- Have your lights on for less time.
- Light up smaller areas.
So Tobermory Ontario, right at the tip of the Bruce Peninsula has taken the issue extremely seriously as it is home to a great range of plant and animal species. Their bread and butter is natural scenery and picturesque natural havens, that they simply needed to take a stance on the issue to preserve and save their natural gifts. Not only for tourism, but also for their own back yards’ well-being.
A committee was formed with scientists pulling together with teachers, educators, MPs, and other positions of power to bring the issue to the forefront and take measures to become nigh-sky friendly. The starry skies above Tobermory and over Lake Huron are some of the longest spanning dark areas in the world thanks to recapturing their glory.
All the lights in Tobermory are warm. This move was instigated by the committee to decrease pollution. It is quite unbelievable how a small move as this has saved wildlife, vegetation, and restored the stars in the sky. Even the cruise terminal has reduced its light pollution by 85%!
I recently wrote about our experience on the Chi Cheemaun Dinner Cruise. This ship not only offers exceptional gourmet dining, but also incredible experiences exclusive to the region. One of these is the Stargazing Cruise, taking passengers out in the heart of Lake Huron to view the dark skies Tobermory has worked so hard to restore.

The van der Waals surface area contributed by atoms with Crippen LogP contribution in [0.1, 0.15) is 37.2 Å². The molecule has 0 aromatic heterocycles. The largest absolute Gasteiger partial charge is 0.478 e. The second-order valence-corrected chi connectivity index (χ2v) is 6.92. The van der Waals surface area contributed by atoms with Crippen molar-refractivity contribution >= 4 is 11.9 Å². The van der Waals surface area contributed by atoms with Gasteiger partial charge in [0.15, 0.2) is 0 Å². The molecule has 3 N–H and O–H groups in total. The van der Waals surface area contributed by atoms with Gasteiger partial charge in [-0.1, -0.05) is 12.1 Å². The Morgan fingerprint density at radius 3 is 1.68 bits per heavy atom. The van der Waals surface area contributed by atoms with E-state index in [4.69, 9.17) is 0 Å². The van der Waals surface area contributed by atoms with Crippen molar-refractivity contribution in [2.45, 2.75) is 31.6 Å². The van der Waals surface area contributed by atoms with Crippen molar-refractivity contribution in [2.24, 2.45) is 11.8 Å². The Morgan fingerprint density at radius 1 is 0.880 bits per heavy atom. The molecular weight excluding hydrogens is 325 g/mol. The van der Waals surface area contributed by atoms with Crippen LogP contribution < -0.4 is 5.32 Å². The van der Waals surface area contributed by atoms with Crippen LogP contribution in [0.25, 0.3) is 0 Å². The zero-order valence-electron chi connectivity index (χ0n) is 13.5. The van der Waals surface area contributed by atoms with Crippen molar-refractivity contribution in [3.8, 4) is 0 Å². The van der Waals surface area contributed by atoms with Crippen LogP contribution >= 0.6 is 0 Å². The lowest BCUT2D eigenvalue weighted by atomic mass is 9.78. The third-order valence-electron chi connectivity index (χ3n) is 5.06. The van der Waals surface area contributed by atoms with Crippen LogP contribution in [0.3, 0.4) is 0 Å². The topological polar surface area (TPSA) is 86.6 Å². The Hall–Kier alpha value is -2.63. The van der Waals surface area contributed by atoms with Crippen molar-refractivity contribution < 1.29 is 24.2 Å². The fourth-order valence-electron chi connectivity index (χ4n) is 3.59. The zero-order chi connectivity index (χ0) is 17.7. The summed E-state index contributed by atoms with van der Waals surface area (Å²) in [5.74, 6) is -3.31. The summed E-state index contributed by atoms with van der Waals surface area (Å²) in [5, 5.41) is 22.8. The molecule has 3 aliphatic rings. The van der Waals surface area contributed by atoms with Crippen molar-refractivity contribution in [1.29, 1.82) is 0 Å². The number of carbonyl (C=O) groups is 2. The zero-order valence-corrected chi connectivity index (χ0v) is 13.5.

The Stargazing cruise runs nightly during the summer season. Starting at 10 pm, the cruise runs 90 mins with commentary and quite a bit of information on the stars visible over the peninsula. Sadly the sky conditions can never be predicted however, so when booking do be prepared for the possibility of enjoying a presentation indoors instead. When we went, we had to do just that and learned further of the efforts made thus far in the region. I cannot deny that I was a little disappointed as the child in me was overly excited to relive the memories of the planetarium, but when clouds decide to monopolize the sky, there is nothing that can change that. In the end we learned a heap about how Tobermory is making an incredible international impact on the affect and control of light pollution, saving thousands of insects, plants, and animals through sheer hard work and dedication.
So now that you know what light pollution is, how it is created, and the harm that it is causing our environment, it is up to all of us to take steps to reduce the footprint in our communities. To be honest, I had no idea just how badly the lights we all use in the city affect the animals and have taken personal strides to ensure our home in Toronto is dark-sky-friendly.
When you head up to Tobermory Ontario, do check out their efforts in controlling their light usage and take the stargazing cruise to learn further on strides taken, research results, and how you can amend your lifestyle to save the earth from the harmful result of light pollution.
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We were a guest of the Chi Cheemaun Stargazing Cruise. All opinions are our own and were not influenced in any way.